June 24–25, 1971 E. Harold Munn (Michigan) Marshall E. Uncapher (Kansas) 12,818
1976 27th Beth Eden Baptist Church Bldg, Wheat Ridge, Colo. June 26–27, 1975 Benjamin C. Bubar (Maine) Earl F. Dodge (Colorado) 15,934
1980 28th Motel Birmingham,
Birmingham, Alabama
June 20–21, 1979 Benjamin C. Bubar (Maine) Earl F. Dodge (Colorado) 7,212
1984 29th Mandan, North Dakota June 22–24, 1983 Earl Dodge (Colorado) Warren C. Martin (Kansas) 4,242
1988 30th Heritage House,
Springfield, Illinois
June 25–26, 1987 Earl Dodge (Colorado) George Ormsby (Pennsylvania) 8,002
1992 31st Minneapolis, Minnesota June 24–26, 1991 Earl Dodge (Colorado) George Ormsby (Pennsylvania) 935
1996 32nd Denver, Colorado 1995 Earl Dodge (Colorado) Rachel Bubar Kelly (Maine) 1,298
2000 33rd Bird-in-Hand, Pennsylvania June 28–30, 1999 Earl Dodge (Colorado) W. Dean Watkins (Arizona) 208
2004 34th Fairfield Glade, Tennessee February 1, 2004 Gene Amondson (Washington) Leroy Pletten (Michigan) 1,944
[34th] Lakewood, Colorado August 2003 Earl Dodge (Colorado) Howard Lydick (Texas) 140
2008 35th Adams Mark Hotel,
Indianapolis
Sept. 13–14, 2007 Gene Amondson (Washington) Leroy Pletten (Michigan) 643
2012 36th Holiday Inn Express,
Cullman, Alabama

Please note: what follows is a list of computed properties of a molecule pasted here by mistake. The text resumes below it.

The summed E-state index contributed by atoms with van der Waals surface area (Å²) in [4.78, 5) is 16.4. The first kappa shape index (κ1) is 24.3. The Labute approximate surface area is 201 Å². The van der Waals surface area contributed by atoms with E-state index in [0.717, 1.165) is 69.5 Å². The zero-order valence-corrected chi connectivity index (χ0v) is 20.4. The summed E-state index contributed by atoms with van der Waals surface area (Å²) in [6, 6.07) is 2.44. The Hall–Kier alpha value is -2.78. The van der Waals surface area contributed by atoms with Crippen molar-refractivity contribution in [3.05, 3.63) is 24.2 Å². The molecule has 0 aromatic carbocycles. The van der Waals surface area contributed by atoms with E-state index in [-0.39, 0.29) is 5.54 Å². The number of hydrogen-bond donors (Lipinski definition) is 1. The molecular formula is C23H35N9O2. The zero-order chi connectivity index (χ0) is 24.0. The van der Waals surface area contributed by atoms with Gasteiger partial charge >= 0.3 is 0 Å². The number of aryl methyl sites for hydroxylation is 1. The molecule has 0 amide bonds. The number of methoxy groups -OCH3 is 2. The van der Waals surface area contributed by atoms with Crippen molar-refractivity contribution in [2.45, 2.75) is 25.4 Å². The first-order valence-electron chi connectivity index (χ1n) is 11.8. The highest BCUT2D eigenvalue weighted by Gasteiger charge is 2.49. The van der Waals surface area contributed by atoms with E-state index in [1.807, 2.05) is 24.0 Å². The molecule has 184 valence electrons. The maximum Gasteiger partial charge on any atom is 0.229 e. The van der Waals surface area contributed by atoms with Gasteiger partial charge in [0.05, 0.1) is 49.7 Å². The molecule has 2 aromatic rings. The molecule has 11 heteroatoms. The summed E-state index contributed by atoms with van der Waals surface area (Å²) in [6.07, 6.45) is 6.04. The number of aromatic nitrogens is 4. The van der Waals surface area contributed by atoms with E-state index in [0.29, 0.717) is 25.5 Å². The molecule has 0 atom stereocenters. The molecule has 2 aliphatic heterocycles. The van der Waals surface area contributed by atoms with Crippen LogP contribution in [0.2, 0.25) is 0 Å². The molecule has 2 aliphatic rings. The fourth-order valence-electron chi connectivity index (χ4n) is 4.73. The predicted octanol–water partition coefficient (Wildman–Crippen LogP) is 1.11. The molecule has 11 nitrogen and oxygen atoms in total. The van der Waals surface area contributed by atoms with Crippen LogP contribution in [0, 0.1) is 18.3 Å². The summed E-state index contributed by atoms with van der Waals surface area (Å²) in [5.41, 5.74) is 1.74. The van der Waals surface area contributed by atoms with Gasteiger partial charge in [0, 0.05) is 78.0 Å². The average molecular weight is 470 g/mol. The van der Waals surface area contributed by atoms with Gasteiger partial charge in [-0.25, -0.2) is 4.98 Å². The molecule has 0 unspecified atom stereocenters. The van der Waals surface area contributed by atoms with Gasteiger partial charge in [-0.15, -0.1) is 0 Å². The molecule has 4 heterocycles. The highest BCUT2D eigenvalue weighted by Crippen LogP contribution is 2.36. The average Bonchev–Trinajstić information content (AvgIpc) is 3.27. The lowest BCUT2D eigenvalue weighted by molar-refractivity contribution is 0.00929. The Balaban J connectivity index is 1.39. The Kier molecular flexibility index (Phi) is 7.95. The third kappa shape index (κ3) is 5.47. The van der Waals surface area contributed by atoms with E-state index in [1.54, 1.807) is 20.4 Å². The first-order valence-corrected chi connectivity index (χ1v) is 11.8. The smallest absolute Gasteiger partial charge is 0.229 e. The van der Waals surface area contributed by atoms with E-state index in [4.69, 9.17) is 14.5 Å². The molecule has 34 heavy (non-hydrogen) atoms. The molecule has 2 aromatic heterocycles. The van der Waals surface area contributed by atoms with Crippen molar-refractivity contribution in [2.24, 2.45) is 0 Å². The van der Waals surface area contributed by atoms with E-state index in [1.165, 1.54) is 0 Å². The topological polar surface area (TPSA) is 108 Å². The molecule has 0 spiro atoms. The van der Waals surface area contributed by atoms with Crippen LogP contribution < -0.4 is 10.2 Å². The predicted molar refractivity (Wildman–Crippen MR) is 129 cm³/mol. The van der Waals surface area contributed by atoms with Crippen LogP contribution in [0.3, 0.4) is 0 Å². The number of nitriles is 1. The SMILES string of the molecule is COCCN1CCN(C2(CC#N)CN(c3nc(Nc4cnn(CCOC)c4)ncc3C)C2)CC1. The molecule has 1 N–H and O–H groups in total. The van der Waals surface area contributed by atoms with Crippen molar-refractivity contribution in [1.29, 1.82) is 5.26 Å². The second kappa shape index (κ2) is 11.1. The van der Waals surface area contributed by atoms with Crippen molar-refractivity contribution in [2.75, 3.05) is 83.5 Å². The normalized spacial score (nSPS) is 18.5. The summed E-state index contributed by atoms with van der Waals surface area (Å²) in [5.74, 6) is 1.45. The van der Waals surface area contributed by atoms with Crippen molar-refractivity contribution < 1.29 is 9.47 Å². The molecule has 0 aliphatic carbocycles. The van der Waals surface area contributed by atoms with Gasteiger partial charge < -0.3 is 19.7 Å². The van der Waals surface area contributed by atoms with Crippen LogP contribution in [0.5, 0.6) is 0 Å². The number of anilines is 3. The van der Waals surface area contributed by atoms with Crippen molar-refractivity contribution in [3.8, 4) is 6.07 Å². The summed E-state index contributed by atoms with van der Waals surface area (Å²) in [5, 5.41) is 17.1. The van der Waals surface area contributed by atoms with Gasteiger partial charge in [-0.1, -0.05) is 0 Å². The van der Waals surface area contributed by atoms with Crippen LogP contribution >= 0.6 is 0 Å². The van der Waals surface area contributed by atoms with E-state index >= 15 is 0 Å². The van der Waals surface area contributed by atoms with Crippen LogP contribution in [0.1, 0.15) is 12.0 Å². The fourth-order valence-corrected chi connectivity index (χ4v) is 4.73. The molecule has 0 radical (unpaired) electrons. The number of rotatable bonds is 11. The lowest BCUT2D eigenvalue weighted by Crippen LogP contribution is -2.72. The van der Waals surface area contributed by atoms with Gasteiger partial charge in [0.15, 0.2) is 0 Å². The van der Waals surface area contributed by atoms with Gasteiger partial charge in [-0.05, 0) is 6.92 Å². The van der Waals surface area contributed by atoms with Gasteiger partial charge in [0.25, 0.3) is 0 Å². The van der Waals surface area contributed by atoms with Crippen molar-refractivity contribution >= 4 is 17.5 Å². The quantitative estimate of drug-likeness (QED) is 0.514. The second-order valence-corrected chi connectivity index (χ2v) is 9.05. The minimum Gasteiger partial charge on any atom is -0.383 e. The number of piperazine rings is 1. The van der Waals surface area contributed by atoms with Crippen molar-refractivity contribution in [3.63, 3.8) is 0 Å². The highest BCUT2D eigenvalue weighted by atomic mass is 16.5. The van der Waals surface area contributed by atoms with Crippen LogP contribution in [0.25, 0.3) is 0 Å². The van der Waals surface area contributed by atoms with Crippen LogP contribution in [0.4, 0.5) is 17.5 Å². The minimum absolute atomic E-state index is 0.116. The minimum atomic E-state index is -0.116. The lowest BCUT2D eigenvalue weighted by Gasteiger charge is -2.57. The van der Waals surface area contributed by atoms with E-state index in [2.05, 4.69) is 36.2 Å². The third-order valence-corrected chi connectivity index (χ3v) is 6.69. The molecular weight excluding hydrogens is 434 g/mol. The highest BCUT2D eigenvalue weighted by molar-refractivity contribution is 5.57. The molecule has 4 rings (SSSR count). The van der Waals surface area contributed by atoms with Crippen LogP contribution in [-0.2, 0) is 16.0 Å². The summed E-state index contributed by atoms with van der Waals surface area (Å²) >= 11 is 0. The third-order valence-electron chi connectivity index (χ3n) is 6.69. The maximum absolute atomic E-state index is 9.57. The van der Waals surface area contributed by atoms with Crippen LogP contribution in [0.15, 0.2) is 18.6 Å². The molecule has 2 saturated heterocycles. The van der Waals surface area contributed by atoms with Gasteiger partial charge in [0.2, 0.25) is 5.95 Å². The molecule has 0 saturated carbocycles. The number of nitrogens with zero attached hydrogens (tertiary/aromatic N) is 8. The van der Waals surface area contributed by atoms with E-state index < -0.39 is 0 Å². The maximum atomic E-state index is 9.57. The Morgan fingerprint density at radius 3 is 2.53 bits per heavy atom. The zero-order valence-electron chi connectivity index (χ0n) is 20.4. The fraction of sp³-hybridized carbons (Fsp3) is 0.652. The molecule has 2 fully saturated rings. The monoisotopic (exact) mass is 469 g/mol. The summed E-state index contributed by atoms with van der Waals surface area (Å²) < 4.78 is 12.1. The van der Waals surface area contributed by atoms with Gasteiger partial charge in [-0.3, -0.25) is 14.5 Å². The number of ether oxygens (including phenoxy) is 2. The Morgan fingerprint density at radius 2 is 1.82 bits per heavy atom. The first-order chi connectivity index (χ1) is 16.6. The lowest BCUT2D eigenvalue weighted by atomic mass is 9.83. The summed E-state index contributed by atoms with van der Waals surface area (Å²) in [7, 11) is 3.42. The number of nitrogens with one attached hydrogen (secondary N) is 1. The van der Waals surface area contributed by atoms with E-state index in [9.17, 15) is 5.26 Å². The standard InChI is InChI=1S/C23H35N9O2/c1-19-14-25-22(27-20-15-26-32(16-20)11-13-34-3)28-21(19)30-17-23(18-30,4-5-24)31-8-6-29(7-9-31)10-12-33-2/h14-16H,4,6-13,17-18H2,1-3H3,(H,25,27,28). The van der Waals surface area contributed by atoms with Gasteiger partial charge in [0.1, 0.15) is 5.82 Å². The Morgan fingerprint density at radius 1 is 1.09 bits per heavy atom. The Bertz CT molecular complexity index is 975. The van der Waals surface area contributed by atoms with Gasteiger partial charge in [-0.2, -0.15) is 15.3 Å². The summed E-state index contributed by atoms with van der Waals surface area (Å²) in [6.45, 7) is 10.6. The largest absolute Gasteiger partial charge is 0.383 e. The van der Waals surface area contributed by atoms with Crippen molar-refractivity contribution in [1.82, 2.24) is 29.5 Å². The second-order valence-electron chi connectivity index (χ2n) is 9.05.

June 20–22, 2011 Jack Fellure (West Virginia) Toby Davis (Mississippi) 519

Elected officials[edit]

The Drunkard's Progress: A lithograph by Nathaniel Currier supporting the temperance movement, January 1846.

See also[edit]

References[edit]

  1. ^ Prohibition Party National Committee - History
  2. ^ "National Affairs: Men of Principle". Time. September 10, 1928. Retrieved 2010-05-22. 
  3. ^ "National Affairs: In Cadle Tabernacle". Time. July 18, 1932. Retrieved 2010-05-22. 
  4. ^ Give the Ladies a Chance: Gender and Partisanship in the Prohibition Party, 1869-1912.” Journal of Women’s History 2: 137
  5. ^ Gillespie, J. David. Challengers to Duopoly: Why Third Parties Matter in the American Two-Party System. 2012. P. 47
  6. ^ Give the Ladies a Chance: Gender and Partisanship in the Prohibition Party, 1869-1912.” Journal of Women’s History 2: 137
  7. ^ Gillespie, J. David. Challengers to Duopoly: Why Third Parties Matter in the American Two-Party System. 2012. P. 47
  8. ^ “Prohibition presidential/vice-presidential candidates 1872-present.” Prohibitionists, n.d. Retrieved on November 19, 2014 from http://www.prohibitionists.org/History/votes/votes.html.